By Jef With One F
By Rocks Off
By Chris Lane
By Angelica Leicht
By Corey Deiterman
By Angelica Leicht
By Corey Deiterman
It's not very often that we get to write a sentence that we know, without a doubt, has never ever been written before, but today is one of those days:
Lord Allen Goodson wants his brain put inside of a robot.
You see, as bartender for the past 17 years at the enigmatic Last Concert Café (1403 Nance), Goodson has partaken in countless Would You Rather-type bar-guments of this sort, and tonight the conversation has turned to the inevitable "Would you want them to pull the plug if you were on life support?" Lord Allen apparently does not.
Outside of the typical human-to-robot brain transfusion, Lord Allen — who'd prefer you not know the origins of his moniker, save to say it involves a bit of alcohol and some British telly — is often overheard covering topics including the finer points of military diplomacy and, of course, making just enough inside jokes with the regulars to make newcomers feel uncomfortable.
But therein lies the Last Concert's appeal.
Much has been made of the cafe's 65-year history. Opened originally as a whorehouse by Elena "Mama" Lopez in the early '40s, Last Concert, keeping the original name, traded in the hookers and johns for flautas and tortillas in 1949. Ownership was passed around a bit over the years; the joint opened and closed and reopened its doors a few times, until it haphazardly fell into the hands of current proprietor Dawn Fudge in 1986. And at first blush — with the exception of the addition of a couple of stages, live music Tuesdays through Saturdays and a bit of a restaurant expansion — not much has changed since then.
The unimpressive and unadvertised storefront is the same as it ever was. So is the typically tacky Mexican-restaurant decor, the cramped seating/kitchen quarters, the tiny one-man bar shoved into the corner and the lack of plasma TVs; but they're all given a pass, chalked up to kooky traditions and ornamental history, because of Last Concert's yesteryear.
So the native tourists come through — the downtown suits, the badass bikers, the judges and the college kids — each looking to impress their friends with a "grass roots" knowledge of the city, spouting out Last Concert's peccadilloes as though they weren't known by everyone who's walked through the always-locked front door: Oh, did you know this place didn't even have a doorknob just a few years ago? Did you know that Kate Hudson has been by here with that dude from the Black Crowes? All the while, they're missing what's staring them in the face.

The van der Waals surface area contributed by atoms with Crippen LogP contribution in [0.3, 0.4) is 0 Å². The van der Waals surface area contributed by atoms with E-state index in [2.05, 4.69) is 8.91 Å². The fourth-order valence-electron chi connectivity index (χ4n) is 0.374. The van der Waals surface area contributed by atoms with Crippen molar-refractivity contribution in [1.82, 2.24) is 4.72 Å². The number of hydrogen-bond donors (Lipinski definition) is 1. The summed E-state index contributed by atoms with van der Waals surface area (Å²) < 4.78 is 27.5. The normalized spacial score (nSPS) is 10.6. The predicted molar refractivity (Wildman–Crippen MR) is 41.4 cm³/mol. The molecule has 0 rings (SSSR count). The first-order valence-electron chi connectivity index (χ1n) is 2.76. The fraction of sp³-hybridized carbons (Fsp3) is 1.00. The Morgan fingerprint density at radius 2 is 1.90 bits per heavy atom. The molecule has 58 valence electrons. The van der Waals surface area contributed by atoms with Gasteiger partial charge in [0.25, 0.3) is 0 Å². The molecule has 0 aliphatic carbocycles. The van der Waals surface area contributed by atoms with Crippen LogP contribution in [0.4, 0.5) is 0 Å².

The ethos of Last Concert, what makes this place truly unique, lies not in its past, nor in its famous name-drops or peculiarities. The heart of L.C. lies within the inhabitants, who are as weathered and as storied as the place itself.
And if you've got your eyes open, on any number of nights you're likely to see the typical cast of characters, which includes the tie-dyed likes of Grateful Greg, who has spent the better part of "20 years worth of Thursdays" there because "for a lot of people, this is the only family they got"; 17-year veteran Richard the Photographer; Mara the Hula-Hoop Girl (who, coincidentally, is a girl named Mara who hula-hoops); Marsha the Lighted-Poi Spinner; or any other number of the 75 or so regulars, stereotypically identified by their handmade jewelry and flip-flops.
And this group, this ragtag sect of pseudo-family members, like a pack of protective hippie wolves, aren't too keen on letting just anyone join in.
"This is our place," says a bearded regular who requested his name not be used, "and we'd rather not have it broadcasted out what we have here. Most of us have been around for decades. We're a family, we watch each other's kids. You either gotta know someone or come around for a while before you get accepted here, but once you are, you are."
This space isn't nearly large enough to encapsulate exactly what Last Concert Café is. Many pieces of its peculiar puzzle have not been mentioned, including the ordained ministers who work there, July's annual Watermelon Festival and the bizarro invitation-only costumed get-togethers held outside its walls. But if we had to put Last Concert's odd aura into one sentence, let it be this:
Lord Allen Goodson wants his brain put inside a robot.Last Call
There's two guaranteed ways you can get people to like you: You can end every sentence with, "You guys like me, right?" or you can win the annual Houston's Funniest Person contest hosted by Laff Stop (526 Waugh). Two thousand six winner Danny Rios was kind enough to offer up some advice on how you can take the crown:
1. Make sure to talk about your ethnicity or sexual orientation. They're totally original and nobody else ever talks about them.
2. Tell the same joke as the person before you. Sure, they wrote it, but it sounds sooo much funnier when you say it.
3. Four words: Forrest Gump and Slingblade impressions. They never get old. Never.
Everybody at work already calls you the funny guy, so there's probably no need for you to practice. Instead, catch some live music at these venues: Crossroads Coffee (2531 University) — They serve European-style crepes and coffee, which means this is the place to go if you're looking to steal a poet's MacBook; Shakespeare's Pub (14129 Memorial) — The owners used to be marines, so don't dick around in here; Mucky Duck (2425 Norfolk) — Lyle Lovett played here, and he bagged Julia Roberts. By association, that means you should leave here with no worse than a Drew Barrymore.